"It is distinctly possible that there's been a mistake," Lars admits, pulling out his crumpled piece of paper again, "and if that turns out to be the case I shall apologise for having bothered you at all. I'm sorry, I ought to introduce myself properly, my lady. I have the somewhat dubious honour to work for His Majesty's customs and excise, usually all very dull I assure you, but occasionally we do find a few odd shipments which bear further investigation. I'm sure there's just some sort of confusion somewhere, but we have in our possession a shipment in your name which contains… well, I'm concerned for your wellbeing, my lady. It certainly doesn't seem to be a substance conducive to continued good health." He clears his throat quietly, adjusting his cuffs once more. "So anyway, I thought to myself, Lars old chap, the best thing to do is just go and ask the lady and see if perhaps she's ordered the shipment by mistake, or if it's been maliciously sent, in which case obviously we shall do our best in conjunction with the city guard to track down the fellow who sent it, do you see?"

"… But what is it?" the lady implores him, shrugging her shoulders in charming perplexity, her expression having grown more and more grave during what Lars no doubt intended as a comforting recital of his thinking. "I can't think of anything at all unusual I've ordered from abroad; I wonder whether someone has tried to send me a gift, and it's all gone terribly wrong? I can't," she utters pensively, "imagine anyone who might… wish me harm." Yet her eyes have clouded over, and her smile has faded, suggesting she might be imagining just such a person.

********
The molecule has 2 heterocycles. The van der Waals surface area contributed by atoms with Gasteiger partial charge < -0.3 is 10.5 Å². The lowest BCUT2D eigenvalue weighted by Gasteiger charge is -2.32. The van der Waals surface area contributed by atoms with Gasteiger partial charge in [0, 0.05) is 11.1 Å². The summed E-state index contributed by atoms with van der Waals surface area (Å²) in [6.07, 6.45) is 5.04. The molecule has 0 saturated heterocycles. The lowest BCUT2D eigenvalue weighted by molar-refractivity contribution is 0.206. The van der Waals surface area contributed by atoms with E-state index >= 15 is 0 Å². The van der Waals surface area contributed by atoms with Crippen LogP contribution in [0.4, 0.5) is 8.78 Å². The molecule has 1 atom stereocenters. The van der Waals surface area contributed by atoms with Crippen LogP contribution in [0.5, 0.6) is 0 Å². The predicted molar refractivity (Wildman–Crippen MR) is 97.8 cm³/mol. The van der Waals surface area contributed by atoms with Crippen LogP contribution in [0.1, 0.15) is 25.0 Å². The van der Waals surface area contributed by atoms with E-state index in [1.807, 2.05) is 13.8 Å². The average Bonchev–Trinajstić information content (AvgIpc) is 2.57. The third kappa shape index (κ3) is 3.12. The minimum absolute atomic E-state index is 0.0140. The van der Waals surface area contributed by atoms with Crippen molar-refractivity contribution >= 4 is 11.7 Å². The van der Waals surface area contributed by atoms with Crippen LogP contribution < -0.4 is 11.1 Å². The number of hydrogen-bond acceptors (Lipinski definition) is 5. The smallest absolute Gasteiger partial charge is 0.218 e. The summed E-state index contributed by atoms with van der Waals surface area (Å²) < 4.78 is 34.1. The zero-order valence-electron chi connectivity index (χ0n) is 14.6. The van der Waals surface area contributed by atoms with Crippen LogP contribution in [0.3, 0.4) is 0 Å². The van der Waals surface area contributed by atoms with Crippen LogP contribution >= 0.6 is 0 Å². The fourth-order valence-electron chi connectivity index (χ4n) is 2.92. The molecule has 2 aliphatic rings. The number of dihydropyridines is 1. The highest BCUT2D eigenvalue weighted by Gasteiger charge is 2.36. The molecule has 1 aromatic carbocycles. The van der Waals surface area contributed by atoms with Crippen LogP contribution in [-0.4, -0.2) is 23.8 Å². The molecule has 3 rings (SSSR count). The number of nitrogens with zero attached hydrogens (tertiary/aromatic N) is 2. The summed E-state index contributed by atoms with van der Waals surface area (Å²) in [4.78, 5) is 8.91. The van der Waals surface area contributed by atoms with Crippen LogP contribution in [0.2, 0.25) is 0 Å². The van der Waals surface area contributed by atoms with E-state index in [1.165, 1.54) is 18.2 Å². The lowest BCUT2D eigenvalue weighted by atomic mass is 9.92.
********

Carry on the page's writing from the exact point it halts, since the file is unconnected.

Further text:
"Small crate," Lars offers, using his hands to indicate the sort of size. "Filled with a couple of jars of… well, if I'm honest with you, I'm not too sure. We cracked the seal on one of the jars - it's rather part of the job, you see - and, well, it's some sort of reddish brown oily liquid, but the smell. You haven't ordered any exotic foods that might have… ah… gone past their best in transit?"

All at once the lady's duskily glowing skin takes on an ashen hue. "I — I see," she murmurs. "Master Lars, there is no mistake, that shipment is indeed intended for me, and I should esteem it a great favour if you would see it delivered to me as quickly as possible, according to the— arrangement I have with --." And she names a customs agent whose retirement party Lars Costayne no doubt attended a fortnight past.

Lars arches a brow, clasping his hands together. "Ahh, I think I see where the confusion might have come from now. Lovely chap. Retired a week or two ago, and didn't mention any sort of arrangement. Well, I'm sure we can just renew your paperwork and then we can send your goods on to you without delay! Excellent, excellent. One moment, my lady," he adds, sliding the satchel over his shoulder round to the front so he can dig through it. "Alchemical… supplies… it's here somewhere… ah, there we go. Can you imagine the trouble I'd be in if it turned out we were letting anyone send all sorts of injurious substances without checking them out?" He straightens the paper, moving aside a little to stand by a table so he can write. "Supply type… shall I just put 'miscellaneous alchemical supplies'? It's nothing we need to worry about, is it? Do you know I once had the fortune of stopping a shipment of rat poison, which was going to go into the wine of a whole family. Silly little feud thing."

"… Rat poison!" the lady exclaims. All of a sudden she's off the windowseat and on her feet, her filmy red silks sighing about her with her passage through the room to the other side of the table Lars has selected for his jottings. One long-fingered hand, adorned with a ruby ring, is tucked into another long-fingered hand, adorned with a pearl ring. Each is wringing the other distractedly. "Master Lars, you must understand — this arrangement was entered into by my late husband; I don't know anything about any paperwork there might have been," she murmurs, "and if there were any, which I wouldn't know, it would surely have been among my husband's effects…" And she leans her forearms upon the edge of the table, and herself forward over them, placing a certain strain upon the thin silk of her bodice. Her eyes implore him. "I'm not at all certain what to tell you; I'm not accustomed to having to attend to this sort of matter myself."